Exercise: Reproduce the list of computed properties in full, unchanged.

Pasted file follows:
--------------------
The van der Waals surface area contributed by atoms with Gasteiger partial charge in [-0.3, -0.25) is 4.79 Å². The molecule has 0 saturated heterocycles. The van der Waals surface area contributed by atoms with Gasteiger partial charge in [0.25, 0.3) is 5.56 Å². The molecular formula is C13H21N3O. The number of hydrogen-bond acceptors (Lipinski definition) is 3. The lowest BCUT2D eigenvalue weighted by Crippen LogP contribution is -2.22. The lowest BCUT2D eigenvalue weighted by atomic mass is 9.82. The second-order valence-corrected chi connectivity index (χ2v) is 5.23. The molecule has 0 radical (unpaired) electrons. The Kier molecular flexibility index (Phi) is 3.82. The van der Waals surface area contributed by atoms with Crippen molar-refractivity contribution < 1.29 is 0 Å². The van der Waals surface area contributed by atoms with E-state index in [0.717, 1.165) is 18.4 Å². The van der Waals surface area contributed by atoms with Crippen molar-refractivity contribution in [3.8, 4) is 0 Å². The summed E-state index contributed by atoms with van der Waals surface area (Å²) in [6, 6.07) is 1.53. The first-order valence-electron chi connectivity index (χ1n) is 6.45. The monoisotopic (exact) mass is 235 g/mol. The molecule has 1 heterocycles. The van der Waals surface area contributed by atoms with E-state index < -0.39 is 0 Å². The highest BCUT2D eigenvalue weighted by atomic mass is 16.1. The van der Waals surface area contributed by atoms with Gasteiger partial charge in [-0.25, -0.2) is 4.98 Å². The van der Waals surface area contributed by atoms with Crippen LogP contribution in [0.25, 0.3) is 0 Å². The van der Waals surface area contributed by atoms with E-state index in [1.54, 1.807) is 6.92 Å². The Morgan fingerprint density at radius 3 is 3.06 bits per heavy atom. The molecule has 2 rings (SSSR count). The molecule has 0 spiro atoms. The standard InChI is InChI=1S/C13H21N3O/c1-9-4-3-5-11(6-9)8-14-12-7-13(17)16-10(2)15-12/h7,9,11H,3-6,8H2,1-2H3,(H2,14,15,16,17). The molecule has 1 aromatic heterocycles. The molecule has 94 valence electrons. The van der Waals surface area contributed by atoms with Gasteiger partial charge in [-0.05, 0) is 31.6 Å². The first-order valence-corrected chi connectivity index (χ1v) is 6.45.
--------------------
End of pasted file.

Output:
The van der Waals surface area contributed by atoms with Gasteiger partial charge in [-0.3, -0.25) is 4.79 Å². The molecule has 0 saturated heterocycles. The van der Waals surface area contributed by atoms with Gasteiger partial charge in [0.25, 0.3) is 5.56 Å². The molecular formula is C13H21N3O. The number of hydrogen-bond acceptors (Lipinski definition) is 3. The lowest BCUT2D eigenvalue weighted by Crippen LogP contribution is -2.22. The lowest BCUT2D eigenvalue weighted by atomic mass is 9.82. The second-order valence-corrected chi connectivity index (χ2v) is 5.23. The molecule has 0 radical (unpaired) electrons. The Kier molecular flexibility index (Phi) is 3.82. The van der Waals surface area contributed by atoms with Crippen molar-refractivity contribution < 1.29 is 0 Å². The van der Waals surface area contributed by atoms with E-state index in [0.717, 1.165) is 18.4 Å². The van der Waals surface area contributed by atoms with Crippen molar-refractivity contribution in [3.8, 4) is 0 Å². The summed E-state index contributed by atoms with van der Waals surface area (Å²) in [6, 6.07) is 1.53. The first-order valence-electron chi connectivity index (χ1n) is 6.45. The monoisotopic (exact) mass is 235 g/mol. The molecule has 1 heterocycles. The van der Waals surface area contributed by atoms with E-state index < -0.39 is 0 Å². The highest BCUT2D eigenvalue weighted by atomic mass is 16.1. The van der Waals surface area contributed by atoms with Gasteiger partial charge in [-0.25, -0.2) is 4.98 Å². The van der Waals surface area contributed by atoms with Crippen LogP contribution in [0.25, 0.3) is 0 Å². The van der Waals surface area contributed by atoms with E-state index in [1.54, 1.807) is 6.92 Å². The Morgan fingerprint density at radius 3 is 3.06 bits per heavy atom. The molecule has 2 rings (SSSR count). The molecule has 0 spiro atoms. The standard InChI is InChI=1S/C13H21N3O/c1-9-4-3-5-11(6-9)8-14-12-7-13(17)16-10(2)15-12/h7,9,11H,3-6,8H2,1-2H3,(H2,14,15,16,17). The molecule has 1 aromatic heterocycles. The molecule has 94 valence electrons. The van der Waals surface area contributed by atoms with Gasteiger partial charge in [-0.05, 0) is 31.6 Å². The first-order valence-corrected chi connectivity index (χ1v) is 6.45.